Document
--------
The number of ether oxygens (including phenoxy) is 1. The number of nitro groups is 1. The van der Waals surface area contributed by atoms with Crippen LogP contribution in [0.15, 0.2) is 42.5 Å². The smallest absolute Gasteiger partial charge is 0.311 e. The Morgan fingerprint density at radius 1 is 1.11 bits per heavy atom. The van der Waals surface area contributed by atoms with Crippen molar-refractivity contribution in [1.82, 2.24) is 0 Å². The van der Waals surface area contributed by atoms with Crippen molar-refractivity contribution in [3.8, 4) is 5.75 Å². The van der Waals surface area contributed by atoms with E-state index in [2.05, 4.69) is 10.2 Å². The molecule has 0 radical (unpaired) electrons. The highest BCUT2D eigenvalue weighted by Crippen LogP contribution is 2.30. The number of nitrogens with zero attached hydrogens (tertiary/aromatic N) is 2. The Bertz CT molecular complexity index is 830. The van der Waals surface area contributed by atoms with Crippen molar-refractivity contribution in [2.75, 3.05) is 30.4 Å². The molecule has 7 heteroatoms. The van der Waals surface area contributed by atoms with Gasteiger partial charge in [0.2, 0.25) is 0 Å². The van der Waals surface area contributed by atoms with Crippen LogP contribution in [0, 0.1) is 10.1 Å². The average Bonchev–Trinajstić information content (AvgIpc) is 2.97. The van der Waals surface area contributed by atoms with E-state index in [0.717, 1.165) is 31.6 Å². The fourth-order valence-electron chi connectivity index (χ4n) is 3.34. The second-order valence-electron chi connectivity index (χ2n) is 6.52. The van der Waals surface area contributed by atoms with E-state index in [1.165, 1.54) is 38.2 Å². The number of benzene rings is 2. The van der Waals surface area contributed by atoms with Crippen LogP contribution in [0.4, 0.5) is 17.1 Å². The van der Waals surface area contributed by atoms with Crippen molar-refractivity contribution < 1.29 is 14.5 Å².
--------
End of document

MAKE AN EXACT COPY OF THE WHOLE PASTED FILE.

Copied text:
The number of ether oxygens (including phenoxy) is 1. The number of nitro groups is 1. The van der Waals surface area contributed by atoms with Crippen LogP contribution in [0.15, 0.2) is 42.5 Å². The smallest absolute Gasteiger partial charge is 0.311 e. The Morgan fingerprint density at radius 1 is 1.11 bits per heavy atom. The van der Waals surface area contributed by atoms with Crippen molar-refractivity contribution in [1.82, 2.24) is 0 Å². The van der Waals surface area contributed by atoms with Crippen molar-refractivity contribution in [3.8, 4) is 5.75 Å². The van der Waals surface area contributed by atoms with E-state index in [2.05, 4.69) is 10.2 Å². The molecule has 0 radical (unpaired) electrons. The highest BCUT2D eigenvalue weighted by Crippen LogP contribution is 2.30. The number of nitrogens with zero attached hydrogens (tertiary/aromatic N) is 2. The Bertz CT molecular complexity index is 830. The van der Waals surface area contributed by atoms with Crippen molar-refractivity contribution in [2.75, 3.05) is 30.4 Å². The molecule has 7 heteroatoms. The van der Waals surface area contributed by atoms with Gasteiger partial charge in [0.2, 0.25) is 0 Å². The van der Waals surface area contributed by atoms with Crippen LogP contribution in [0, 0.1) is 10.1 Å². The average Bonchev–Trinajstić information content (AvgIpc) is 2.97. The van der Waals surface area contributed by atoms with E-state index in [0.717, 1.165) is 31.6 Å². The fourth-order valence-electron chi connectivity index (χ4n) is 3.34. The second-order valence-electron chi connectivity index (χ2n) is 6.52. The van der Waals surface area contributed by atoms with E-state index in [1.165, 1.54) is 38.2 Å². The number of benzene rings is 2. The van der Waals surface area contributed by atoms with Crippen LogP contribution in [0.4, 0.5) is 17.1 Å². The van der Waals surface area contributed by atoms with Crippen molar-refractivity contribution < 1.29 is 14.5 Å².